Written by: Dr. Kathy Dang ND, MSTO
Do you have tummy fat troubles? Sugar level issues? Cholesterol abnormal? Painful abdomen? Colitis?
What do they all have in common? Food additives.
Food additives — like emulsifiers — are shown to alter the behaviour of gut bacteria. This leads to gut inflammation causing symptoms like painful cramps, diarrhea and fluctuations in weight. Gut inflammation is also seen in metabolic syndrome — a triad of obesity, high blood sugar, and abnormal cholesterol which increases the risk of heart disease, stroke and diabetes. Inflammatory bowel disease — like Crohn’s and Ulcerative Colitis are also potentially caused or exacerbated by gut inflammation.
This month, in a study published by Nature, a team of Microbiologists at Georgia State University linked 2 commonly used food-additives to metabolic syndrome and inflammatory bowel disease in mice. Human studies are underway.
Food emulsifiers make foods stay creamy and smooth and increase shelf life — carboxymethyl cellulose and polysorbate 80 were used in this study. They are found mostly in processed foods and products such as margarine, mayonnaise, creamy sauces, candy, and ice cream.
The Science behind it:
The gut is lined with a protective multi-level mucus layer, that puts distance between the lining of our gut wall and our gut bacteria. Food-emulsifiers act like detergents and wash out the protective mucus lining of the gut. This makes it thinner and compromised and allows bacteria to rub up closer to the wall. This causes a cascade of low-grade inflammation of the gut wall – leading to irritation and pain seen in inflammatory bowel disease and metabolic syndrome.
So how can you protect your gut lining?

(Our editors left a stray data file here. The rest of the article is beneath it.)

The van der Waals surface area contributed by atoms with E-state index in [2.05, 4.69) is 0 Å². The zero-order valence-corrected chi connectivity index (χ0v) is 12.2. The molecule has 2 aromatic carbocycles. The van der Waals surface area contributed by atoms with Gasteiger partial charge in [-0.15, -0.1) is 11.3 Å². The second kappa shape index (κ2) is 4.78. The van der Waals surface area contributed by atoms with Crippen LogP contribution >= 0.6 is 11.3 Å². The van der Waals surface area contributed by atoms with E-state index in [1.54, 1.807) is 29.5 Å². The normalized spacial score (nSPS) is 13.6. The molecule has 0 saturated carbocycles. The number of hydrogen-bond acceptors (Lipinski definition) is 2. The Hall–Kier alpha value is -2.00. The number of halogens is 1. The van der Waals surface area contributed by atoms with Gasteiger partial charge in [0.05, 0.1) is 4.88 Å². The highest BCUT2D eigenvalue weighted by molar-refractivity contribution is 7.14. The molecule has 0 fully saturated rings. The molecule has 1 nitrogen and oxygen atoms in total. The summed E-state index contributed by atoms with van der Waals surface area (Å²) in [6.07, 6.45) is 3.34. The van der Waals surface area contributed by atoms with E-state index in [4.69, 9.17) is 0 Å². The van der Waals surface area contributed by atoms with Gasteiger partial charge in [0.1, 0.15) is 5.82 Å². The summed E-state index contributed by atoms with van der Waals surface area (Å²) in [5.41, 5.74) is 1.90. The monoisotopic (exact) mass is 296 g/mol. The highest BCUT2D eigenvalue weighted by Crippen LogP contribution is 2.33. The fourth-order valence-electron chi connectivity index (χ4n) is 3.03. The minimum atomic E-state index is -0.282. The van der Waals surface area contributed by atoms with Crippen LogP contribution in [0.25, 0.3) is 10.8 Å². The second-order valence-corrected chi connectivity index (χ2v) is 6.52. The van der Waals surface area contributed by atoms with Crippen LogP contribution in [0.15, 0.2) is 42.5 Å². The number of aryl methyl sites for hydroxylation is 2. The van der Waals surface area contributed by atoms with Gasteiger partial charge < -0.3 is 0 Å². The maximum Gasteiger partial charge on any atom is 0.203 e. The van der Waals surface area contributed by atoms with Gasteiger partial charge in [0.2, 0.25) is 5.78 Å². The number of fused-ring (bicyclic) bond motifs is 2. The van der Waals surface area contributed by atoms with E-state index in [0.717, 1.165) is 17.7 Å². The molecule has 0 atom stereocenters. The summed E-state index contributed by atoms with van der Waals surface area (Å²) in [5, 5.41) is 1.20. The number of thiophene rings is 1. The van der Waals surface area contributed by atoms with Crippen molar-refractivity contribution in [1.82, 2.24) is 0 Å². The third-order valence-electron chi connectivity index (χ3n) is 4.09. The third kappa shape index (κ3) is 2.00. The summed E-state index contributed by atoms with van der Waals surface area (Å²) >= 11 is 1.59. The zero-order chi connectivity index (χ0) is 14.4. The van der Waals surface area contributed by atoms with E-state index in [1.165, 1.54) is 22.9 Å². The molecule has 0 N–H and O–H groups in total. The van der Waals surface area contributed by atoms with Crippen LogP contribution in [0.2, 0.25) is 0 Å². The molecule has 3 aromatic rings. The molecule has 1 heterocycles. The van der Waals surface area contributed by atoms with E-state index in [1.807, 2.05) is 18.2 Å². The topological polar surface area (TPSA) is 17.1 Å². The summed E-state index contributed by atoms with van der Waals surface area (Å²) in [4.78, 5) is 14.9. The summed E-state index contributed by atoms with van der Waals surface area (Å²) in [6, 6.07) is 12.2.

Read the ingredients on the label to avoid these food additives — carboxymethyl cellulose and polysorbate 80 — and decrease your exposure to these gut altering culprits.
Probiotics can help! But which ones?
Consult your Naturopathic Physician for guidance in gut health at Yaletown Naturopathic Clinic.
If you chose to purchase probiotics from a health food store here are a few tips to get your moneys worth:
Avoid probiotics that are not refrigerated (unless the bottle specifically says the product is “shelf stable”). Probiotics will become inactive if they are not stored correctly!
Look for probiotics free of dairy, gluten, casein, shellfish and other potential inflammatory ingredients if you are sensitive to these ingredients.
Different strains have different functions. So depending on the condition, some strains can exacerbate symptoms or not target specific areas of the gut. Keep this in mind when choosing a supplement and seek advisement by your Naturopathic provider to alleviate any adverse effects and maximize effectiveness.
Feel free to contact us for more information on gut health and healing. We are here to support you and your health goals!
Dr. Kathy Dang is a Naturopathic Physician at Yaletown Naturopathic Clinic and offers integrative and holistic care that treats the whole person with safe, effective and natural therapies. She also brings combined training in Traditional East Asian Medicine. She supports each person to become active in their healing process to complete wellness. She is caring and compassionate towards each individual’s health journey. To book an appointment please contact us at 604-235-8068.